To implement the 1972 amendment, the Department promulgated a regulation which subjected previously exempt
[ 473 Pa. Page 288]
clinical laboratories to regulation under the Act. The regulation defines "clinical laboratory" to include "all independent, hospital, industrial, state, county and municipal laboratories and all clinical laboratories operated in private offices and clinics of practitioners of the healing arts."*fn18 This regulation applies to all laboratories which were previously exempt under the original Act but whose exemption was deleted by the Legislature in 1972.
A. Appellants assert that, by its terms, the Act does not extend its coverage to office laboratories of private physicians. The Act is applicable to "clinical laboratories," defined as "any place, establishment or institution organized and operated primarily for the purpose of . . . tests." Appellants contend that the portion of a physician's office which is set aside for laboratory testing is not a "place" within the meaning of the Act. Rather, they maintain that a physician's entire office is a "place." Since a physician's office is organized primarily for the examination and treatment of patients, they argue that a physician's office laboratory, which is only operated as an incident to that purpose, cannot be regulated under the Act. We do not agree.
The Department interprets the Act to include office laboratories of private physicians as "places" within the meaning of the Act. We find the Department's interpretation to be more reasonable than appellants' interpretation. The use of the word "place," in addition to the words "establishment" or "institution," is consistent with the legislative intent to focus on the primary purpose for which a particular area is used, in addition to the primary purpose of the larger organization or institution of which it may be a part. By its common usage,
[ 473 Pa. Page 289]
the word "place" may refer to a particular room or area within a larger building or facility,*fn19 and certainly could be used to refer to the part of a physician's office set aside for tests. Thus, while the word "place" may not be entirely free from ambiguity, we believe that the Department's interpretation of the Act follows from the natural meaning of the statutory language.
B. An examination of the legislative history of the Act resolves any question of the meaning of the Act in favor of the Department's interpretation. The 1972 amendments, which deleted most of the previous exemptions, including the exemption for office laboratories of private physicians "operated solely for the treatment and diagnosis of . . . [their] patients," evince a legislative intent to regulate these laboratories.
A change in the language of a statute ordinarily indicates a change in legislative intent.*fn20 As originally enacted in 1951, the Act exempted all laboratories operated by a physician licensed to practice in Pennsylvania. The Act provided in pertinent part:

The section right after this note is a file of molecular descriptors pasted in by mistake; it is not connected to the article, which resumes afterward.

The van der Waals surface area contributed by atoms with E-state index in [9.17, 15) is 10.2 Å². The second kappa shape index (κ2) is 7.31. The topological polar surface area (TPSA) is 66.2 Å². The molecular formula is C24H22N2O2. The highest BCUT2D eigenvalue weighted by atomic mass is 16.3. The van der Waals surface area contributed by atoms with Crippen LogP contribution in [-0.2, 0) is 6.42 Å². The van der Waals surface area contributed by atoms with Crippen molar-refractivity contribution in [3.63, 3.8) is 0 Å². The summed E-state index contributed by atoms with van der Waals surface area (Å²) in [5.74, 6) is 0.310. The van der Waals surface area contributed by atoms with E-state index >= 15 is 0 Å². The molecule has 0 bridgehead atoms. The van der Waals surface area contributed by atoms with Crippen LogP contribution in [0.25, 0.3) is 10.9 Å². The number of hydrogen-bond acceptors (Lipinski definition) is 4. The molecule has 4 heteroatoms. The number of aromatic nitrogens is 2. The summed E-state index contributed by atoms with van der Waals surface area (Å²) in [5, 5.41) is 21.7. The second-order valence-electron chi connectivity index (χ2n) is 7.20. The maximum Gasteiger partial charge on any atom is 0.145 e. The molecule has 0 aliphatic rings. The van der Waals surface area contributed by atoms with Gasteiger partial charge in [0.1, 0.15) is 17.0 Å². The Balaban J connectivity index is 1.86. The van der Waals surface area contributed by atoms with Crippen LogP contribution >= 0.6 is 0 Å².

"This act shall include nor apply to . . . a laboratory operated by a physician licensed to practice in this Commonwealth."*fn21
In 1961, the Act was amended to narrow the exemption for laboratories of private physicians. Only laboratories used solely for the treatment and diagnosis of a physician's own patients were exempt from the requirements
[ 473 Pa. Page 290]
of the Act.*fn22 In 1972, the Legislature deleted this specific exemption for laboratories of private physicians and thereby mandated that even office laboratories of private physicians which were used solely for the treatment and diagnosis of the physician's own patients should be subject to regulation.*fn23
The Legislature's elimination of the exemption for private physicians was part of a major substantive change in the coverage of the Act. Prior to 1972, the Act was primarily directed at independent commercial laboratories. In 1972, the Legislature decided that the purposes of the Act could only be achieved if all the laboratories within the Commonwealth's jurisdiction which performed laboratory tests for Pennsylvania citizens were regulated.*fn24 All exemptions were abolished except the exemption for laboratories maintained by the federal government, where considerations of federal supremacy are involved, and for laboratories operated solely for teaching or research, where the impact on the public is minimal.
The obvious purpose of the 1972 amendments was to enlarge the scope of the Act to encompass all clinical laboratories which perform tests which affect the diagnosis and treatment of patients in the Commonwealth. The Department's regulation only seeks to effectuate this legislative intent and is clearly within the Department's rule-making power. The Department's interpretation is entitled to some deference as the Department is the agency charged with implementing the Act.*fn25 The Act empowers
[ 473 Pa. Page 291]
the Department to "adopt rules and regulations for the proper enforcement of this act with regard to . . . (5) . . . matters which it may deem advisable for the protection of the public and for carrying out the provisions and purposes of this act."*fn26 Therefore, where the Department, the specialized agency entrusted with implementing the Legislature's intent, interprets the 1972 amendments to the Act to encompass office laboratories of private physicians, we find their interpretation entitled to significant weight.
Appellants assert that the 1972 amendments deleting the specific exemption for private physicians only "cured a redundancy" in the Act because office laboratories of private physicians are excluded in the definition of a "clinical laboratory." If appellants' interpretation of the definition of "clinical laboratory" is correct, there would have been no need for the specific exemption in the original Act or as amended in 1961. In effect, appellants argue that the earlier exemptions for private physicians were only surplusage. This is contrary to the principle that the Legislature is not presumed to have intended the provisions of its enactments as mere surplusage.*fn27